“Wind, an expensive energy resource, becomes more expensive (uneconomical) when costs are added for an apples-to-apples comparison to conventional generation. With natural gas prices at $4.00/MMBtu, and long-term cheap gas contracts available to anchor new power generation, wind power projects are typically uneconomic on a variety of grounds.”
A study by the National Renewable Energy Laboratory (NREL), the 2011 Cost of Wind Energy Review, estimated the cost of wind-generated electricity at $0.o72/kWh. This estimate is nearly 20 percent lower than the U.S. Department of Energy’s Energy Information Administration (EIA) estimate of about $0.087 per kWh.
But as I argue in a new study for the Institute for Energy Research (IER), Assessing Wind Power Cost Estimates (October 2013), adding wind power to the power grid involves a number of other costs.
Adding in these costs, I came to four major conclusions:
The federal government devotes substantially more financial resources to subsidize the production of wind power than it does to study wind power. Indeed, the Government Accounting Office counted over 80 separate federal programs offering economic support to wind power producers, though the largest program by a wide margin is the Production Tax Credit.
State and local governments offer additional special support, over and beyond what oil, gas, or coal receive.
Disproportionate, sizable government subsidies for wind power—even exceeding the wholesale price of power–raises hard questions concerning costs relative to benefits associated with renewable energy policy. Thus, apples-to-apples comparisons between rival energies is necessary.
Surprisingly given the extent of federal policy support for wind power, little systematic effort has been made to calculate the overall net benefit (or cost) of public policies toward wind.  Given the importance of understanding the costs associated with wind power policies, this paper examines and assesses the most significant of the wind power cost estimates produced by the federal government.
Getting to Full-Cost Wind
NREL’s levelized cost of energy (LCOE), assessing both average capital costs and operating costs, are too low. Below, I use NREL’s methods and data for calculating LCOE, with adjustments for reasons described in the paper.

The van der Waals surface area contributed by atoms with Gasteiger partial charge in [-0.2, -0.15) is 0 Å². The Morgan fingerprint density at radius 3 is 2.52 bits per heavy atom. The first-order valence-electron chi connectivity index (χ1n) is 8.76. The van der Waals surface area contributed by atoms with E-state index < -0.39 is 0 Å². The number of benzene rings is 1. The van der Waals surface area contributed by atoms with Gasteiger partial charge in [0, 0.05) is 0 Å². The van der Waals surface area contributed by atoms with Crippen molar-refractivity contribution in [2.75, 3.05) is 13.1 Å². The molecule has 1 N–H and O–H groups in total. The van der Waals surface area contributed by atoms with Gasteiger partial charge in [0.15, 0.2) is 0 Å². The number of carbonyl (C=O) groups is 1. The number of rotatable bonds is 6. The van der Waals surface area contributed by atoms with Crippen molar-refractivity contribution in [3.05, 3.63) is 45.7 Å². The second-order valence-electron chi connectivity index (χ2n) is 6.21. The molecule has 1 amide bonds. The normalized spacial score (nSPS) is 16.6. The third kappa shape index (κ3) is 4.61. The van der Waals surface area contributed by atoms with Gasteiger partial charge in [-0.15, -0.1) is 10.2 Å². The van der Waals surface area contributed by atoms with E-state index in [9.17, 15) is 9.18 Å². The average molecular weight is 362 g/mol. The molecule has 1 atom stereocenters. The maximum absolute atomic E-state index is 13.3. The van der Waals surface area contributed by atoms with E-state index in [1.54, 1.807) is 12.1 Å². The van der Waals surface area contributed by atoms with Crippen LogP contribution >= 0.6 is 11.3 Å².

For capital costs, I up NREL’s installed capital cost estimate for wind power to $0.088/kWh (from $0.061/kWh) by:
· Assuming a 33 percent capacity factor for wind power rather than NREL’s assumption of 38 percent yields an estimate of $0.069/kWh rather than $0.061/kWh for installed capital costs.
· Assuming a 10 percent discount rate for evaluating investments instead of NREL’s assumption of 8 percent adds a little more than $0.01/kWh more to the estimated LCOE.
· Assuming a standard depreciation rate for tax purposes instead of NREL’s use of 5-year Modified Accelerated Cost-Recovery System (MACRS), an accelerated depreciation method, raises the cost by about 10 percent.
For operating costs, I increase NREL’s estimate to $0.021/kWh (from $0.011/kWh). A bit of this comes from (again) assuming a 33 percent capacity factor. But most of this increase is derived from the Berkeley Lab Wind Technologies Market Report from which NREL drew data.
Berkeley Lab admitted that its operating cost survey was limited in scope and may undercount costs. Notably, the two wind power projects for which Berkeley Lab has the most complete information showed annual operation costs averaging over $0.021/kWh, which I use.
So, summing $0.088/kWh capital costs and $0.021/kWh operating costs yields a new LCOE for wind power of $0.109/kWh.
My study also notes a number of additional costs associated with wind power: transmission costs, grid integration costs, costs imposed on other generators, and potential environmental costs.
These costs can vary widely given the location of the project, the status of the transmission grid the wind project connects to, and other factors. Where available the report describes per MWh cost (1,000 kWh) estimates for some of these factors, but no specific average cost is endorsed given the diverse range possible.
Wind, an expensive energy resource, becomes more expensive (uneconomical) when costs are added for an apples-to-apples comparison to conventional generation. With natural gas prices at $4.00/MMBtu, and long-term cheap gas available to anchor new power generation, wind power projects are typically uneconomic on a variety of grounds.